As a Christian and a preacher, it was not lost on me that President Donald Trump pulled out of the Paris Climate Accord just in time for Pentecost Sunday.
Pentecost is celebrated as the “birthday of the church.” According to Acts 2:1-21, the risen Christ sent the Holy Spirit to his disciples in a rushing wind and tongues of fire on that holy day. As I re-read the story in light of the president’s disastrous decision, it’s as if the images of Pentecost have been twisted into some kind of dystopian nightmare.
Tongues of fire and the wind of the Holy Spirit — symbols of the divine — are now tainted by the images of the fossil fuel industry to which Trump is attempting to shackle us.
The flaring of toxic gases at shale gas drilling sites and oil refineries is an unholy fire. The burning of fossil fuels is contributing not only dangerous greenhouse gases into the already compromised atmosphere, but also releasing hundreds of toxins such as benzene, naphthalene, styrene, toluene and xylene, all of which cause serious health problems.
And Trump’s snub of the rest of the countries that have committed to the Paris Climate Accord is in direct violation of the kind of international cooperation enacted on Pentecost Sunday. In Acts 2, 15 countries were listed as among those touched by the wind and fire of Pentecost – the entire known world at the time in the Mediterranean and surrounding continents. Pilgrims from those countries heard their own language spoken by the disciples who were suddenly gifted with the ability to communicate to those visitors in their native tongue.
The Paris Accord, which 195 countries signed, could be called a “Pentecost moment” because of such international cooperation. But Trump has violated that agreement and sold out not just future generations, but this generation that must act now to avoid the worst consequences of climate change.
But all is not lost. In fact, the result of Trump’s announcement may have the opposite effect of what he intended. Because leaders around the world are doubling down on their commitment to transition to a clean-energy future. Businesses are already making their own commitments and enacting changes to mitigate carbon emissions.
Utilities are already working on transitioning to serving the needs of their customers in this clean-energy economy. And cities, states and countries are repudiating Trump’s decision while announcing their own renewed commitment to the Paris Climate Accord.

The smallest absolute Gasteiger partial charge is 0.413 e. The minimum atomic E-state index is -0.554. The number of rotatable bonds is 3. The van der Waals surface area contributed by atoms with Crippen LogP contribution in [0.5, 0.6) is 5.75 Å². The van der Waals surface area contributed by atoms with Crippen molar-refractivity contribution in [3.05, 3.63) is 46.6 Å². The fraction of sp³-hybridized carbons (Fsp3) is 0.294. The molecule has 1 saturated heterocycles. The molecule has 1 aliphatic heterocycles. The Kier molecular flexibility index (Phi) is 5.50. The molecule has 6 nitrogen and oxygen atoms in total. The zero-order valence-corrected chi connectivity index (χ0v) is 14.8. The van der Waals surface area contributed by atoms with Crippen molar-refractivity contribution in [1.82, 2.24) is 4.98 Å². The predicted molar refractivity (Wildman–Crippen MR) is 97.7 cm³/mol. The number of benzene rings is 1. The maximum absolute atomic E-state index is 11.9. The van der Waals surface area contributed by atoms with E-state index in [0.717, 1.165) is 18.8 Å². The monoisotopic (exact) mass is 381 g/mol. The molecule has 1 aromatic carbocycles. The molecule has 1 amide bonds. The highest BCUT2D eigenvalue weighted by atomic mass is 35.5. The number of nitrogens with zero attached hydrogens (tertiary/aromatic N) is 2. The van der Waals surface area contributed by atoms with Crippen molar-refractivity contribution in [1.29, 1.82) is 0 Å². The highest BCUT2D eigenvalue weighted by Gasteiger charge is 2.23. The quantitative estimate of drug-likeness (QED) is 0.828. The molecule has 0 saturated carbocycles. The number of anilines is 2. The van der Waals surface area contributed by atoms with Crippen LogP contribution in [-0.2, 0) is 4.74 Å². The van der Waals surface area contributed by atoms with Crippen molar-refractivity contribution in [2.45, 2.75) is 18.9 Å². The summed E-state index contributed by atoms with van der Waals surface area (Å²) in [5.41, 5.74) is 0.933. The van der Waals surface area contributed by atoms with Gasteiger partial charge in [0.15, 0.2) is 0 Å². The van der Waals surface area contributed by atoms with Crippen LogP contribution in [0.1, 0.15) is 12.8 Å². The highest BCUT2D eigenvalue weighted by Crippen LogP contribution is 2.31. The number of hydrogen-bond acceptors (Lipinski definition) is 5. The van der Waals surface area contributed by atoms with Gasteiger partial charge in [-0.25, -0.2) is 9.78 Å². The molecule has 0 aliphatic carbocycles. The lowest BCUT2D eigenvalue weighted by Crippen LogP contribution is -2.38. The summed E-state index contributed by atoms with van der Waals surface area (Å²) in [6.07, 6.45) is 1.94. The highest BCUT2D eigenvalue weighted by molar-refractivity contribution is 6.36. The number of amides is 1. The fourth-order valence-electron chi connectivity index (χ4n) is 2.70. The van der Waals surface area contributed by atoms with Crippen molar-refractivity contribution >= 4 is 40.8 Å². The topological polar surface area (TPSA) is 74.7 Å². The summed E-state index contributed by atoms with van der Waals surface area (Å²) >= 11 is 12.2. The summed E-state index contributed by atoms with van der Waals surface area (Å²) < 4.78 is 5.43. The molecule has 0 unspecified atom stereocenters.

How about Lexington? Is our city ready to stand in the gap left by the White House’s leadership vacuum?
I called Mayor Jim Gray’s office to ask if he would make a public statement in response to the president’s decision. Susan Straub, the mayor’s director of communications, shared the following statement on behalf of Gray:
“Everyone I know wants a strong economy, as well as clean air and water, and we need to continue to do our part. As a city, we are investing millions to clean up our streams and improve the energy efficiency of our buildings and fleet vehicles. And we support cleaner forms of transportation to lower emissions. Lexington will continue on this path to protect our citizens, our environment and our future.”
So our city’s leadership appears to be moving in the right direction. How about houses of worship?
This is a moment when people of faith must not stand on the sidelines. The climate crisis is an issue that affects every person on this planet — especially “the least of these” who bear the brunt of the effects of climate change. Clergy and congregational leaders must preach, teach, and discuss why global warming is a faith issue, and how we may respond.
One example: Kentucky Interfaith Power and Light recently announced that the Unitarian Universalist Church of Lexington is the first house of worship in our city to go solar.
Through collaboration and community-building, we can create “Pentecost moments” to heal this planet and open new ways for justice and restoration.
The Rev. Dr. Leah D. Schade, an ordained Lutheran minister, is author of “Creation-Crisis Preaching: Ecology, Theology, and the Pulpit” and teaches at Lexington Theological Seminary.